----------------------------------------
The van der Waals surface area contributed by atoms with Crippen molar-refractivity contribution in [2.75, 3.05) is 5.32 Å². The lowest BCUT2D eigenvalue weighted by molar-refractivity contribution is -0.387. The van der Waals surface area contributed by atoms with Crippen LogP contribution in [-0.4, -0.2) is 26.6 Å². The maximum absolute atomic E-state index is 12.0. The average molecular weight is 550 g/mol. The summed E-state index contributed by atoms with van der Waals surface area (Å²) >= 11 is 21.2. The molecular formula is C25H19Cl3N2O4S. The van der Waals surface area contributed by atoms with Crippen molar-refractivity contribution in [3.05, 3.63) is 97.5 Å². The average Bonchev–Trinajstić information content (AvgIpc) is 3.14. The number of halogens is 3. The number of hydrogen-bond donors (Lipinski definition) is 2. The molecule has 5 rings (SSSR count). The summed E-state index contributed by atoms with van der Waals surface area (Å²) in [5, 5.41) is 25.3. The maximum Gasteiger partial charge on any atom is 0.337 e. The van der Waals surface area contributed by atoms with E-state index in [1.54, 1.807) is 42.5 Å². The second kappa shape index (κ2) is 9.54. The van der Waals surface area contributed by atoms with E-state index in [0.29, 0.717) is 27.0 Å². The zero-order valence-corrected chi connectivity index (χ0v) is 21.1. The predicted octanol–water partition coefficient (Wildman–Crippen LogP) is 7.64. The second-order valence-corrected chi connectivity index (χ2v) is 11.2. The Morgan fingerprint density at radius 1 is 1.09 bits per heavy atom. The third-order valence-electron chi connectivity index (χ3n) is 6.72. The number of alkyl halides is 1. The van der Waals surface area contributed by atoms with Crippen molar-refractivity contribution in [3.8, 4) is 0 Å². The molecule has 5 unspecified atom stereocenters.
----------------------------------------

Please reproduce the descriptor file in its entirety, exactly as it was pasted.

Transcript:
The van der Waals surface area contributed by atoms with Crippen molar-refractivity contribution in [2.75, 3.05) is 5.32 Å². The lowest BCUT2D eigenvalue weighted by molar-refractivity contribution is -0.387. The van der Waals surface area contributed by atoms with Crippen LogP contribution in [-0.4, -0.2) is 26.6 Å². The maximum absolute atomic E-state index is 12.0. The average molecular weight is 550 g/mol. The summed E-state index contributed by atoms with van der Waals surface area (Å²) >= 11 is 21.2. The molecular formula is C25H19Cl3N2O4S. The van der Waals surface area contributed by atoms with Crippen molar-refractivity contribution in [3.05, 3.63) is 97.5 Å². The average Bonchev–Trinajstić information content (AvgIpc) is 3.14. The number of halogens is 3. The number of hydrogen-bond donors (Lipinski definition) is 2. The molecule has 5 rings (SSSR count). The summed E-state index contributed by atoms with van der Waals surface area (Å²) in [5, 5.41) is 25.3. The maximum Gasteiger partial charge on any atom is 0.337 e. The van der Waals surface area contributed by atoms with E-state index in [1.54, 1.807) is 42.5 Å². The second kappa shape index (κ2) is 9.54. The van der Waals surface area contributed by atoms with E-state index in [0.29, 0.717) is 27.0 Å². The zero-order valence-corrected chi connectivity index (χ0v) is 21.1. The predicted octanol–water partition coefficient (Wildman–Crippen LogP) is 7.64. The second-order valence-corrected chi connectivity index (χ2v) is 11.2. The Morgan fingerprint density at radius 1 is 1.09 bits per heavy atom. The third-order valence-electron chi connectivity index (χ3n) is 6.72. The number of alkyl halides is 1. The van der Waals surface area contributed by atoms with Crippen molar-refractivity contribution in [3.8, 4) is 0 Å². The molecule has 5 unspecified atom stereocenters.